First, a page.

Ideally, the supply chain team includes more than just the folks who work in manufacturing and distribution. For the supply chain to work efficiently and effectively, there are other folks in a company (who may not report to the Vice President of Manufacturing or Distribution) that should also be on the team.
Human Resources – They can help you acquire talent, figure out systems to fairly evaluate personnel, and fire underperforming folks without being exposed to lawsuits. If you have managers that are making employees crazy, HR will often be the first to know.
The CEO and Vice President of Sales – When the CEO or VP of Sales pressures the sales force to meet the quarterly (or annual) revenue targets, watch out! In these scenarios, customers are often given unusually deep discounts near the end of the reporting period that trigger a high volume of shipments. The result is increased overtime in factories and warehouses; machines and equipment that are overworked; increased quality issues and, consequently, more returns; and a higher incidence of late or short shipments. Supply chain folks sometimes get blamed for these problems when the fault really lies with the way the firm is conducting business (see related commentary in “Stuffing the Channel”).
The Vice President of Marketing – Promotions can also lead to the surges in supply chain shipments and excessive costs that are borne by the supply chain organization. There are industries, like consumer goods, where many companies would find it very hard to remain in business if they did not use promotions. But if a company is running different promotions at the same time, they are needlessly yanking the supply chain organization around. If the supply chain does not have sufficient advance warning, and a decent forecast of volume surges, extra costs are incurred. And many companies really do not understand which promotions are truly profitable. In these instances, you are making the supply chain work harder for no good reason.
Cost Accountants – Many manufacturers and distributors sell a variety of high volume and low volume products. High volume products tend to be a lot less costly for the supply chain. They flow through the supply chain with less friction –i.e., fewer factory setups, fewer touches in the warehouse, truckload rather than less than truckload shipments, and lower inventory carrying costs. The supply chain likes high volume products. However, if a company lacks good cost accounting, high volume goods get stuck with overhead carrying costs that really belong to lower volume products. The result is that the high volume products look less profitable than they really are, and low volume goods look more profitable than they really are. If that is the case, a company can end up selling more of these marginal goods with high supply chain costs than really makes sense.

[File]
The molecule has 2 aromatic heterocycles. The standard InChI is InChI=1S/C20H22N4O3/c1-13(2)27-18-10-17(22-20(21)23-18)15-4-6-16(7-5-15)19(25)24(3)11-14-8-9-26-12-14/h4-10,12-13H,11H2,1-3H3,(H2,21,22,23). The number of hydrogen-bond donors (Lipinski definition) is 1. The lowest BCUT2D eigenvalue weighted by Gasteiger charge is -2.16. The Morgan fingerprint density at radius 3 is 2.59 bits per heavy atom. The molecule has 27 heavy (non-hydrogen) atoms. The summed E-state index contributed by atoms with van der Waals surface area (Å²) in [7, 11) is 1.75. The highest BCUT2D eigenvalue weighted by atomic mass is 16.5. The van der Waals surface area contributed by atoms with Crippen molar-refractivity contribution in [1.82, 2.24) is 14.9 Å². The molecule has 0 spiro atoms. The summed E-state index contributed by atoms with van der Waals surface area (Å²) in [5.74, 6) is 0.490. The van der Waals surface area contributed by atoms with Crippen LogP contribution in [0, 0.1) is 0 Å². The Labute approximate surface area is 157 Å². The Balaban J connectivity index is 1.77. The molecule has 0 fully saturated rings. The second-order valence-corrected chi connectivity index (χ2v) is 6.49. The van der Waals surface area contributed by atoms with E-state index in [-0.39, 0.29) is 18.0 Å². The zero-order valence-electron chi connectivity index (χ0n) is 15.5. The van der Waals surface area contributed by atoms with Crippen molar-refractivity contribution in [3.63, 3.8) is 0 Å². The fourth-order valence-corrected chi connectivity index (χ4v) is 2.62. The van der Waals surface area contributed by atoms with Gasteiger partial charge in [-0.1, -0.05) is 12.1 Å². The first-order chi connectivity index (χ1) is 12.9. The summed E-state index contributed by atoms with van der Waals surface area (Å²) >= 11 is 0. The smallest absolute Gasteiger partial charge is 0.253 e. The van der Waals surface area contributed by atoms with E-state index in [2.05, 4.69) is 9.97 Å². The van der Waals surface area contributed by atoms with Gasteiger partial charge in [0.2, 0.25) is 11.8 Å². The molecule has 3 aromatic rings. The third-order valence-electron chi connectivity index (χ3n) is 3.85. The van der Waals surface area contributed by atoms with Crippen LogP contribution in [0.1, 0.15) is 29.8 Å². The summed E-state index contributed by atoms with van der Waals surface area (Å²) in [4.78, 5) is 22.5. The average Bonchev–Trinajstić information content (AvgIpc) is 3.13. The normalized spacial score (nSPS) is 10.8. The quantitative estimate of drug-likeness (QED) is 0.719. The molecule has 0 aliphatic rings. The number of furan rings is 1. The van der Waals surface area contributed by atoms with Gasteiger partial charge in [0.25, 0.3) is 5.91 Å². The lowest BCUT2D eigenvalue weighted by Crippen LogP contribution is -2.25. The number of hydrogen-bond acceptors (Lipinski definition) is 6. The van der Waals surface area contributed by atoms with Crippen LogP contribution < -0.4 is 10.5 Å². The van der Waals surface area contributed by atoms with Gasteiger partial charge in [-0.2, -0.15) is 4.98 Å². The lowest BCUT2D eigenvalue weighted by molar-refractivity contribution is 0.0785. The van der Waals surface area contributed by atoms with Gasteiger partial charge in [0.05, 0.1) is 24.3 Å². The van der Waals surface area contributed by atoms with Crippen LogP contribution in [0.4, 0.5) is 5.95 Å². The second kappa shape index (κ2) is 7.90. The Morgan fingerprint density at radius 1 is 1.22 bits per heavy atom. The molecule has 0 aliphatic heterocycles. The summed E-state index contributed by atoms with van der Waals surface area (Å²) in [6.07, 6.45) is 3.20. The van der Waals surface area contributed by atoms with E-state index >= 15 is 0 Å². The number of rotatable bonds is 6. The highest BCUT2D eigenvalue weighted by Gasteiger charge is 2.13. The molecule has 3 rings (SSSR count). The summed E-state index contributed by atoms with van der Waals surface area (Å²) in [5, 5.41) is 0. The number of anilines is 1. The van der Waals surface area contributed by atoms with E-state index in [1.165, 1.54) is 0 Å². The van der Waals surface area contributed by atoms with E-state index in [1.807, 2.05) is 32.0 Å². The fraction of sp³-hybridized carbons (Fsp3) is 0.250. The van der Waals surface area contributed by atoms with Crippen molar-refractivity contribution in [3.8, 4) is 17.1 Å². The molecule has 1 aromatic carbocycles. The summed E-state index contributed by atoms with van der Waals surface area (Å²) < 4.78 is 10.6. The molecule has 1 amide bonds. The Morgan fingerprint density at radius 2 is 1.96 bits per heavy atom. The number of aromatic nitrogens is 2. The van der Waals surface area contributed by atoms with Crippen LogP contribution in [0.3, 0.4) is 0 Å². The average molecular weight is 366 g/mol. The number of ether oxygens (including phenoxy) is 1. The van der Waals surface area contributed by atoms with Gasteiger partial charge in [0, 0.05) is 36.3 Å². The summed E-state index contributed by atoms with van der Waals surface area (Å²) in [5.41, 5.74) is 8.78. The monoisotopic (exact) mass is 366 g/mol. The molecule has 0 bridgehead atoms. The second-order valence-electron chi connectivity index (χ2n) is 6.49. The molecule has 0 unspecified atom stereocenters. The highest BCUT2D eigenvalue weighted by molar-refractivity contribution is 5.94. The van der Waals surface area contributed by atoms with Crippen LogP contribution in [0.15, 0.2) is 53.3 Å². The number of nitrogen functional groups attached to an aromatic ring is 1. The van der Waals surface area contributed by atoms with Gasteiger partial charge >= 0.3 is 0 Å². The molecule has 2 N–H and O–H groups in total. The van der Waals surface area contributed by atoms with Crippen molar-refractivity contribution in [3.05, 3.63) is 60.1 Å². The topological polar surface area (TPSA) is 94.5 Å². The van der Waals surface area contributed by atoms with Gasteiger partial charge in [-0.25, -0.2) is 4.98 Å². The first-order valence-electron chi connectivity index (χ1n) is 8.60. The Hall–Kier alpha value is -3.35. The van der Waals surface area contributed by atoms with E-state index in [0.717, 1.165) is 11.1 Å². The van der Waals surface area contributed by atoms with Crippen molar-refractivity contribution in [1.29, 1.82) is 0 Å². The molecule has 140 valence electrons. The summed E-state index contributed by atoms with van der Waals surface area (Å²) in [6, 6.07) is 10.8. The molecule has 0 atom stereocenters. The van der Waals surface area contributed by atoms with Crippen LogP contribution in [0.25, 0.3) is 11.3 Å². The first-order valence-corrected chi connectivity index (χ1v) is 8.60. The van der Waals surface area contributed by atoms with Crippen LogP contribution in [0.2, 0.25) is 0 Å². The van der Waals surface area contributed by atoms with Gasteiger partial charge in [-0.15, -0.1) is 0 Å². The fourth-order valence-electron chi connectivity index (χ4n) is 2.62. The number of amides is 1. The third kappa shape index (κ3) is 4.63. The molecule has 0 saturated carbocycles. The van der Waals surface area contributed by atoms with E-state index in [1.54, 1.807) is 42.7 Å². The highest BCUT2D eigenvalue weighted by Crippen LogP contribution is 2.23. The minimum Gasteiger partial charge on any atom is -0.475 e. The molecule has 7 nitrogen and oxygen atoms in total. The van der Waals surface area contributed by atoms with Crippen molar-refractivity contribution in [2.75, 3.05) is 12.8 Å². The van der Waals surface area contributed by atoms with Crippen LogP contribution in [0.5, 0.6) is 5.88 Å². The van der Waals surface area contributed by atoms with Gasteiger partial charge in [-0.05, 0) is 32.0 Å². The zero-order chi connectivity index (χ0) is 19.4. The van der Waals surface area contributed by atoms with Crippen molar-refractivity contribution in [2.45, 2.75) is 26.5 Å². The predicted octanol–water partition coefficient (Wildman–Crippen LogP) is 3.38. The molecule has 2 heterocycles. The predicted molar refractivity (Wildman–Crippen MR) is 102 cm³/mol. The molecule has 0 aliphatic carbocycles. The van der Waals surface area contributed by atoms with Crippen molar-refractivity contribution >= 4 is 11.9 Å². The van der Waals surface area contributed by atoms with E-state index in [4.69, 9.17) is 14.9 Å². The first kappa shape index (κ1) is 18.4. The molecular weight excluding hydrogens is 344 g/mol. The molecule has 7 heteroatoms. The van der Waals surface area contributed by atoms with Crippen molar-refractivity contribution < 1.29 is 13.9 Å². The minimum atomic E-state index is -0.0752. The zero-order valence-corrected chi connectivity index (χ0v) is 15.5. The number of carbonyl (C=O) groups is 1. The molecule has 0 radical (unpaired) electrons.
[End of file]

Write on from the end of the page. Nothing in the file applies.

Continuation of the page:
Product Development – When products are being developed, the main goal is to make products that customers want to buy at the right price. Well-run companies include “engineer for manufacturing” and “engineer for logistics” methodologies into their product development process. Sometimes small changes in the components that make up a product, or the dimensions of the product, can lead to large savings in the supply chain.
Chief Risk Officer – Supply chain organizations are often under pressure to do more with less. If your company does not have good risk management processes in place, adverse safety, health, or environmental incidents can occur. If these incidents are frequent enough, or significant enough, they can put the company’s survival into question.
Collaboration is an important word in supply chain management. Is your company collaborating internally, in an effective manner, with these key players?